Staging new highs

by September 1, 2019 0 comments

Ovee, a Hindi horror play, is set to wow the Delhi audience with its brilliant script and a must learn message, says Shalini Saksena

After staging some great plays in the last couple of years like Wrong Number, Jab We Separated and Mahabharata, Felicity Theatre is set to wow Delhiites with yet another stage show— Ovee — a Hindi horror play all set to be staged from September 7-8, 2019 at Kamani Auditorium. The play is a story of a teenage girl who losses her parents at an early age. She is sent to an orphanage by her paternal uncle. During her stay she starts experiencing paranormal activities. This play is about her struggle to survive and overcome her fears.

Starring Rohit Roy, Sayantani Ghosh, Deeksha Agnihotiri and Ridhima Bedi among others, Ovee brings for its audience a gripping theatrical experience which is full of suspense, will give you goose bumps, send shivers down your spine and keep you on the edge all through the performance.

Aniket Patil, the director of Ovee tells you that after staging over a 100 shows in Marathi and then Gujarati, it has now been translated into Hindi. “Rahul Bhuchar, producer and MD of Felicity Theatre approached me. He had heard the success of the play in Marathi and Gujarati. He told me that a horror play with special effects is something new for the audience. Also, the genre has not been explored. So we decided to come out with a Hindi version. I don’t know if a horror play has ever been staged before. But yes, I can say with confidence that Ovee is the first theatre— with special effects — light and sound. Things like objects flying in the air, drawers opening on their own, a man disappearing into thin air are only some of the things that the audience will get to see here,” Patil says who has also directed and written the Marathi and Gujarati versions.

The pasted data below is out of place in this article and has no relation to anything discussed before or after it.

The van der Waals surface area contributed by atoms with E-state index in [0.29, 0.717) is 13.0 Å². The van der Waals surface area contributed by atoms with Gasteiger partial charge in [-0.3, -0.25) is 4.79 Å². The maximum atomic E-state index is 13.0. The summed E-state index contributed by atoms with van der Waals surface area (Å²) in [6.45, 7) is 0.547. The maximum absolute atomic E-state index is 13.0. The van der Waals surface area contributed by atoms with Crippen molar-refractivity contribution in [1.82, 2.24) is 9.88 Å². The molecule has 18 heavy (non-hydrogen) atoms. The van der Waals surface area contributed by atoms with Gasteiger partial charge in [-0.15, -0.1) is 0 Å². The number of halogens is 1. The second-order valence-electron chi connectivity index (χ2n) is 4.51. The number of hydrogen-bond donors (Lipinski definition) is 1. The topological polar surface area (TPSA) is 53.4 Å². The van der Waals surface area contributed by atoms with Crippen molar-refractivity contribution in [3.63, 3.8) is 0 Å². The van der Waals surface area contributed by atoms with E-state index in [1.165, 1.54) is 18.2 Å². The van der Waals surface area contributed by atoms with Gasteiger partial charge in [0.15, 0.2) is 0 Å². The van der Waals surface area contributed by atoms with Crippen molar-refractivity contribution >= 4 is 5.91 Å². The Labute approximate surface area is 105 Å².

The inspiration to put out a horror play on the stage came to Patil because he loves to dabble in the genre. “Horror as a genre fascinates me. I experiment with different genres for the stage. I wanted to write a horror play. That is how Ovee was born. I wanted to introduce special effects as well. The Marathi play was the first version. Gujarati came next because a producer from Gujarat saw it and wanted to put out a Gujarati version. Then Rahul saw it, so now it is being staged in Hindi,” Patil explains.

But there are challenges when one wants to put out a horror play with special effects that will send chills down the audience’s spine. But Patil took up the challenge. He tells you that he watched several videos on how magic tricks are done on the internet. “We also have a special effects team. I sat with them and we worked out how to bring these effects into play. It was tough. But our team is good. We were able to overcome the roadblocks,” Patil tells you and adds that the best part of the play besides the script is the message that it gives out.

He also tells you that while it is expensive to put out these special effects, it was worth it since it has opened up doors for other directors to experiment with the content. “This is good for theatre,” Patil says.

Rahul Bhuchar tells you that he was attracted to Ovee because as a theatre actor, he has not come across a horror play. “Felicity Theatre has always targeted towards meaningful theatre. While it is a horror play, there is a lesson to be learnt. It is a theatre with a cause. Since nobody had done something like this before, I decided to go ahead with it,” Bhuchar says and tells you that as theatre actors, they are looking for challenges.